Swan 3

Under sail

With a steady Force 6 greeting us on test day, one reef was dropped in that formidable 250-square metre, fully-battened main, and with the full genoa unfurled, we were off. And I mean off, at over 13 knots on an obedient close-reach. There’s one word that sums up the experience of sailing a Swan of this size – power. Like a great white, where strength flows from every sinew, the 90S’ stiff construction, carbon rig and running rigging all combine to efficiently convert wind into raw power.

Despite the large step down, the afterguard is the place to absorb this, from behind the wheels or manning the main. With canvas filled, tracking steady and true, I tried to force her down, to test her grip and see if she might complain – not a chance! Coming up close to the wind (45ºA) we were making 13.5 knots in 24 knots wind, rising quickly to 15 when cracking off. Not bad for a quick spin of a new boat… especially when you consider there were nearly 20 aboard and she was leaving for a shakedown cruise the next day so carried full tanks.

The only dampner to this impressive out-of-the-box performance was a lack of deck security. This is the unfortunate trade-off result when builders curtail completely to the modern penchant for ultra clean decks: it may be a visual feast, complete with an abundance of sunbathing area, but, at sea, low coamings and flush decks on such a large scale make getting around quite precarious. The foredeck at least has three bracing strips along the centerline, but even with the raised coachroof, there’s little protection given. And the low backrests to the benches are uncomfortable. But safety and comfort whinges are soon forgiven when you’re handed the wheel of this beast. The twin clear-coated carbon affairs are linked via chain and sprocket and JP3 self-aligning bearings, and provide rewarding communication even on this scale.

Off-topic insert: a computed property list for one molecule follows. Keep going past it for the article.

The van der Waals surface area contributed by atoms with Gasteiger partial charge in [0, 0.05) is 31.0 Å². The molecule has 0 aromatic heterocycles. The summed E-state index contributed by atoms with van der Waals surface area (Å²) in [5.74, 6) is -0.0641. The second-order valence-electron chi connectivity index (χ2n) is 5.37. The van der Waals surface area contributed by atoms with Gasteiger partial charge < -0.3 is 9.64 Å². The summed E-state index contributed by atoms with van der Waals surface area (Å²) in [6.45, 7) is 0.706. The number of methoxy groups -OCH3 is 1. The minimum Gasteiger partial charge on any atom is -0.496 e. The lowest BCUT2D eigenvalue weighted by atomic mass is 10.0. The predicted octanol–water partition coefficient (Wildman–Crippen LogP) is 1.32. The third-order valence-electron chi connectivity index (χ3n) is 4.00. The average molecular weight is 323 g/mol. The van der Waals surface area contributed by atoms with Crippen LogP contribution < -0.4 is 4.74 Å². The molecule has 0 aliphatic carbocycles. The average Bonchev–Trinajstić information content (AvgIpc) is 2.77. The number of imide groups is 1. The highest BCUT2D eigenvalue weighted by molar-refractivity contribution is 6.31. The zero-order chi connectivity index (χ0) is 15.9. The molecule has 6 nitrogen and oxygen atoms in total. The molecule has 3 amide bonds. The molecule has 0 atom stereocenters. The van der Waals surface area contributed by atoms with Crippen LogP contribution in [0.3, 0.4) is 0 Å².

Swan 8

Offshore Spars built the swept spreader carbon mast with park-avenue boom, while the rigging is EC6+ from Southern. Manual crew work is all but abolished thanks to the custom Bosch-Rexroth hydraulics: they control the furling headstay, inner forestay tensioner, jib halyard, vang, backstay, and cunningham, all via pushbutton from the helms’ pedestals (plus anchor windlass and retractable bow thruster).

While the 90S can be built using E-glass/vinylester, Solleone is in carbon sandwich, with reinforcement and bulkheads done in vacuum-infused carbon. The deck was Nautor’s first big project in pre-preg carbon (before constructing the new 60 and 80 models entirely using this method), in sandwich honeycomb construction bonded to the hull. The keel uses a high modulus steel fin, while the carbon/epoxy rudder has a sacrificial base to prevent damage to the carbon stock.